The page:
Are Schools or Pedagogical Systems Designed to Favor Girls Over Boys? No, Not By and Large
Some of the links and excerpts below are applicable also to the posts I made about James Damore’s hideous Google Memo (link 1, link 2, link 3, link 4), a memo which sought to explain (and it did so poorly) as to why there are more men than women working at Google or other tech areas or tech companies.
Some people – who bemoan that all feminists supposedly maintain a “victimhood culture” – never- the- less themselves depict boys and men as being cultural victims, or victims of feminism, and one area they sometimes bring up to try to prove this point is education.
Speaking specifically of American culture (though this can apply to some other nations or cultures as well), the anti-feminists, or “boys and men are victims” advocates, believe that all to most schools cater to the learning styles of girls, and that this comes at the expense of boys.
This argument reminds me of Christian gender complementarians who like to claim the reason more and more men have stopped attending church is because churches are supposedly “too feminine.”
I posted about that idiotic viewpoint here. (In the last few years, more and more women have stopped attending churches as well, but I see no where near the concern over that than I do over men.)
About half the American culture is single now, but churches tend to alienate adult singles with a steady stream of pro-marriage centered sermons, festivities, classes, and social events. As a result, singles of both biological sexes don’t feel welcome, so they tend to stay home.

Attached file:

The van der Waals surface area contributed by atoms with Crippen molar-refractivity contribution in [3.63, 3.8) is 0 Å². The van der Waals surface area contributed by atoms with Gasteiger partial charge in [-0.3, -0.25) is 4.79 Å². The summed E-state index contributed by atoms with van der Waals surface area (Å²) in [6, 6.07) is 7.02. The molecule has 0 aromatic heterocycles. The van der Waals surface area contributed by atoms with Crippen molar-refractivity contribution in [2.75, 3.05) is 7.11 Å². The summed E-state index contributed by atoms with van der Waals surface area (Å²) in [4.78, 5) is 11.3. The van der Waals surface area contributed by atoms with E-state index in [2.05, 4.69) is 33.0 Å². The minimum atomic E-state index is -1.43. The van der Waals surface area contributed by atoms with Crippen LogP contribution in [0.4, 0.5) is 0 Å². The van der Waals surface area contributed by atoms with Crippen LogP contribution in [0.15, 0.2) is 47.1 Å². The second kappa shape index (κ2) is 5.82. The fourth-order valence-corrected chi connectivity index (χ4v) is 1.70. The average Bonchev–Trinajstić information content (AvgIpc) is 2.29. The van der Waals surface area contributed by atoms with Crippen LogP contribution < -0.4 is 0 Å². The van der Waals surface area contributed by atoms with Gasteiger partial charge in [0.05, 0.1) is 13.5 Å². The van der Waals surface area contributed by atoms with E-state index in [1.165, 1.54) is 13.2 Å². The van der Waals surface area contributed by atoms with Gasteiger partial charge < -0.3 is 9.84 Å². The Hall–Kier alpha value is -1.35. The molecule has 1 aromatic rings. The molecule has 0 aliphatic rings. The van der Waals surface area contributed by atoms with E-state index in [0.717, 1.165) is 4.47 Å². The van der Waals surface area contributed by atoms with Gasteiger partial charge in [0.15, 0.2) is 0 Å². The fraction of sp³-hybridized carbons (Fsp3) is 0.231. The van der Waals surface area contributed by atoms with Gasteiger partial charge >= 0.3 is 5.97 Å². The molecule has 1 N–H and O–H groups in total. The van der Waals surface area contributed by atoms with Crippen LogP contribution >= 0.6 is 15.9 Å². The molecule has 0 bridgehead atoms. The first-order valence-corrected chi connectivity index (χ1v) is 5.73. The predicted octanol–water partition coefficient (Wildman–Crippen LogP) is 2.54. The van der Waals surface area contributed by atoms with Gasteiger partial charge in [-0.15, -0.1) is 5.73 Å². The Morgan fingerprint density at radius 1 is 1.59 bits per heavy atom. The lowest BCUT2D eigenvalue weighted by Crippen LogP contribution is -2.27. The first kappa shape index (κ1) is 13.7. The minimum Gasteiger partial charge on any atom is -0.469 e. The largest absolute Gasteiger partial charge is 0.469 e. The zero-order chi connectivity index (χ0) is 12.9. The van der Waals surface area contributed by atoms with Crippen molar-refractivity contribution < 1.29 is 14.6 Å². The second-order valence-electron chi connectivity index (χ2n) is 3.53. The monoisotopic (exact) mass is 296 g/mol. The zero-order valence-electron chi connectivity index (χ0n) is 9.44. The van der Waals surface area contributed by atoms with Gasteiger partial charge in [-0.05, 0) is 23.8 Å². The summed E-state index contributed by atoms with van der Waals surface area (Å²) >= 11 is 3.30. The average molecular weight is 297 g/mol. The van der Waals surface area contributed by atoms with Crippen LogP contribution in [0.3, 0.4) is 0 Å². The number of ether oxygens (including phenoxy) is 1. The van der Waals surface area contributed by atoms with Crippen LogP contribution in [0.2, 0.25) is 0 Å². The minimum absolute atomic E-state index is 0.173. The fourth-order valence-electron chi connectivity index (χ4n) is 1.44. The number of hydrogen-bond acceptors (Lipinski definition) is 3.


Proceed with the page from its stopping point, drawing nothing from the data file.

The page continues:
Maybe churches should look into how to market to singles to entice more of them back to church, rather than lament they’re not getting as many male visitors.
At any rate, regarding the assumption that schools favor girls to boys, and this is why boys do not do as well:
But is this true or, is it true to the extent that “Boys Are Victims” advocates maintain? I don’t believe it is.
I don’t believe schools are more hospitable for girls or women than they are for boys and men, for the most part (especially considering American schools).
I don’t believe girls and women are at fault for men doing poorly in schools by virtue of the fact that in recent years, they have been making better grades or receiving more college degrees than men, which is how anti-feminists sometimes frame this subject.
Only in the world of sexists can it be thought rational or fair to blame females (or all of feminism) for the shortcomings and mistakes of boys and men.
This goes right back to the the book of Genesis in the Bible, where Adam sinned, and rather than own up to his responsibility, Adam shifted the blame back on to God and Eve, when he said to God, when questioned about his disobedience: “It was that women you gave me who told me to eat…”
Adam couldn’t just say, “Yes, I ate the apple. I was wrong, I apologize.” No, he had to blame God and Eve (the woman).
Some men (and the women who like to defend them) to this day are still trotting out that, “It was that woman (or women) who is (are) to blame for my failures…” line.
The thinking process among anti-feminists and sexists seems to be as follows:
“How can we blame girls, women, and feminism for this latest report of most to all boys or men failing at X, Y, or Z in life, or for the recent spate of sexual harassment allegations under the MeToo campaign?
“How can we find a way to shift the blame back on to women, and say they are at fault for why men are failing at work, school, marriage, or why so many grope and rape women?
“We have to get the focus and blame off men and boys and back on to girls and women again! How do we do that?